Search form

Working 9 to 5 in Ancient Egypt


Following Directions

Return to Bring Ancient History to Life!

  • Arts & Humanities

  • Architecture, Art History, Language Arts, Literature,Dance, Music, Visual Arts
  • Mathematics
  • Science
  • Social Studies
    World History


6-8; 9-12; Advanced

Brief Description

By creating a pyramid diagram that reflects the social order in ancient Egypt, students can compare the ancient social order with the social order in our world today.


  • work cooperatively in groups.
  • research four roles or jobs, selected from a list of 12.
  • share information about their research.
  • arrange the 12 jobs or roles in order of social importance on a pyramid diagram.
  • create a pyramid diagram to reflect some jobs in today's culture.
  • write essays in which they compare and contrast the cultural and social order in ancient Egypt with today's social order.


ancient, Egypt, society, pharaoh, diagram, pyramid, culture, civilization

Materials Needed

  • paper or index cards
  • a variety of materials about ancient Egypt from print and/or online sources

Lesson Plan

Many kinds of workers contributed to the civilization that the ancient Egyptians built. In this activity, students explore the different roles that people might have played in ancient Egypt.

Before starting the activity, write each of the following 12 "jobs," or positions in society, on a piece of paper or a blank index card:

  • craftspeople
  • doctors
  • engineers
  • farmers
  • high priests
  • nobles
  • pharaoh
  • priests
  • scribes (writers)
  • soldiers
  • tomb builders
  • vizier
Put the 12 pieces of paper into a container.

Organize students into groups of four. Have each student in the first group draw a card from the container, record his or her role in ancient Egypt, and return the cards to the container. Repeat the procedure with each group. Each student in each group will have a different role to play; students in one group might have peers in another group who will be investigating the same role or job.

Students in each group pool their cards. The four members of each group are responsible for using print and online sources to gather information about all four of the roles or jobs their team has drawn. Give students two or three class periods to complete their research. As students do the research, they should consider the following question:

Based on the information you have been able to gather, where on the social scale do you think the people who held those positions stood? Which of the four positions you are investigating probably was the most important, had the highest prestige, or was held in the highest regard?
Challenge students to envision a class structure and to organize the jobs or roles they research in order of their importance.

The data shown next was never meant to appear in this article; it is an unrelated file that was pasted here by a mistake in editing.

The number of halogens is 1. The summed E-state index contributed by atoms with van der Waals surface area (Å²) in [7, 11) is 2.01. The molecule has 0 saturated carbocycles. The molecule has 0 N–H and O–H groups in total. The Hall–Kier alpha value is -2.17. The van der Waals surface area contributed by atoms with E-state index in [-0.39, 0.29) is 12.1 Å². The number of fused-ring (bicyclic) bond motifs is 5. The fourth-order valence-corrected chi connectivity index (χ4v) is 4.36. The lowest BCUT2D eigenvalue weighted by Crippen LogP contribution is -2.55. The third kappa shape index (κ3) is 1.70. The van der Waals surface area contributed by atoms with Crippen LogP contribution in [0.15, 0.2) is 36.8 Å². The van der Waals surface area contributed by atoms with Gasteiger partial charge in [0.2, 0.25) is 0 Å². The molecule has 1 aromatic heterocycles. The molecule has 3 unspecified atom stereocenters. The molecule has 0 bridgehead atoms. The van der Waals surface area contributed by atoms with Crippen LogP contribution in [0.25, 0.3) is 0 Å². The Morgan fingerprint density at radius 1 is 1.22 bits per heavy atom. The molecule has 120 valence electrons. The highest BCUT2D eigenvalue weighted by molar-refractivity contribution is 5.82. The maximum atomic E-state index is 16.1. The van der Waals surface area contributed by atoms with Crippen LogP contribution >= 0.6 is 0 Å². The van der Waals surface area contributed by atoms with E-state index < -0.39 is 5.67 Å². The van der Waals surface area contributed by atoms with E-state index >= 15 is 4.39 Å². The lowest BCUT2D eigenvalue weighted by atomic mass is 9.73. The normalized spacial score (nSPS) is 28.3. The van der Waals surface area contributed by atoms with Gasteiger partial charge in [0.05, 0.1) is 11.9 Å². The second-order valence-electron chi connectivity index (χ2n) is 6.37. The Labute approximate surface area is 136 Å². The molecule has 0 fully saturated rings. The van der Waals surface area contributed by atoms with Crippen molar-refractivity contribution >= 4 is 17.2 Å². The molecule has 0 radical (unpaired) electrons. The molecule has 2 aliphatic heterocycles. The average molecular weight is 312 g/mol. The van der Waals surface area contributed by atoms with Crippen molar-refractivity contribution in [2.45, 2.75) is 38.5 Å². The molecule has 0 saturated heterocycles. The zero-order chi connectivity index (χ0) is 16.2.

When students complete their research, write all 12 roles or jobs on a board or chart. One job or role at a time, ask students to tell you what they learned about the people who held those positions. Students can take notes, or you can make notes on the board or chart. As students learn about the roles their group did not explore, they should try to envision where each group might have fit into the hierarchy of class or importance in the Egyptian culture.

Next, have each group draw a triangle on a sheet of paper. Students will transform this triangle, which happens to be in the shape of an Egyptian pyramid, into a diagram reflecting the ancient Egyptian culture. Ask: Who was the most important person in Egyptian culture? Who was next in importance? Explain that those positions should appear near the top of the pyramid. Ask: What were the more common jobs held by the largest number of people? Explain that those jobs should appear near the bottom of the chart. Have students talk about the jobs in their groups as they use their pyramids to create a diagram of Egyptian class structure.

Now bring the groups together to share their diagrams and their thoughts. Was there a consensus or were there differences in the hierarchy in which the student groups placed the jobs?

Finally, you might want to share the online resource Ancient Egyptian Social Life, at which students will find a diagram offering a view of where people who filled each role or job stood in the social order.


Students create pyramid structures that reflects some of the jobs in today's society. Then they write brief essays comparing the social structure in ancient Egypt with the social structure they see in society today. Lesson Plan Source

Education World

Submitted By

Gary Hopkins

National Standards


  • GRADES 5 - 8
    NA-M.5-8.9 Understanding Music in Relation to History and Culture

    GRADES 9 - 12
    NA-M.9-12.9 Understanding Music in Relation to History and Culture

FINE ARTS: Visual Arts

  • GRADES 5 - 8
    NA-VA.5-8.4 Understanding the Visual Arts In Relation to History and Cultures

    GRADES 9 - 12
    NA-VA.9-12.4 Understanding the Visual Arts In Relation to History and Cultures


MATHEMATICS: Connections

  • GRADES Pre-K - 12
    NM-CONN.PK-12.3 Recognize and Apply Mathematics in Contexts Outside of Mathematics


  • GRADES 5 - 8
    NS.5-8.7 History and Nature of Science

    GRADES 9 - 12
    NS.9-12.7 History and Nature of Science


  • GRADES 5 - 12
    NSS-WH.5-12.2 Early Civilizations and the Rise of Pastoral Peoples
    NSS-WH.5-12.3 Classical Traditions, Major Religions, and Giant Empires

See more lesson ideas in Education World's History Center.

Return to the Bring Ancient History to Life! lesson plan page.